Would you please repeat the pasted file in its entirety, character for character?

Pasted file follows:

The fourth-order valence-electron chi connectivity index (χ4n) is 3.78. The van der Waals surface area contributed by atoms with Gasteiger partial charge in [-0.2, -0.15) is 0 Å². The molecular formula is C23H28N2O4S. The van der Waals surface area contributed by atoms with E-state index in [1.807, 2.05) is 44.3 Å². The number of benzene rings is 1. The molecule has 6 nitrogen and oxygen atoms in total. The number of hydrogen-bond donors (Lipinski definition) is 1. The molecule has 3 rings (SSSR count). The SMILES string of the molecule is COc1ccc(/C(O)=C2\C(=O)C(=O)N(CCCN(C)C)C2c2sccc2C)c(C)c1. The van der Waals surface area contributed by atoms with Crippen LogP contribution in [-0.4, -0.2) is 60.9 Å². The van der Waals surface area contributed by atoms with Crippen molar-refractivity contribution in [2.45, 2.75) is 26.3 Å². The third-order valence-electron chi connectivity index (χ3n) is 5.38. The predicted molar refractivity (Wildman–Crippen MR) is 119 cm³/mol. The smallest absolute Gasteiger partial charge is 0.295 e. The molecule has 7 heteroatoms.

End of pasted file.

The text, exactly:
The fourth-order valence-electron chi connectivity index (χ4n) is 3.78. The van der Waals surface area contributed by atoms with Gasteiger partial charge in [-0.2, -0.15) is 0 Å². The molecular formula is C23H28N2O4S. The van der Waals surface area contributed by atoms with E-state index in [1.807, 2.05) is 44.3 Å². The number of benzene rings is 1. The molecule has 6 nitrogen and oxygen atoms in total. The number of hydrogen-bond donors (Lipinski definition) is 1. The molecule has 3 rings (SSSR count). The SMILES string of the molecule is COc1ccc(/C(O)=C2\C(=O)C(=O)N(CCCN(C)C)C2c2sccc2C)c(C)c1. The van der Waals surface area contributed by atoms with Crippen LogP contribution in [-0.4, -0.2) is 60.9 Å². The van der Waals surface area contributed by atoms with Crippen molar-refractivity contribution in [2.45, 2.75) is 26.3 Å². The third-order valence-electron chi connectivity index (χ3n) is 5.38. The predicted molar refractivity (Wildman–Crippen MR) is 119 cm³/mol. The smallest absolute Gasteiger partial charge is 0.295 e. The molecule has 7 heteroatoms.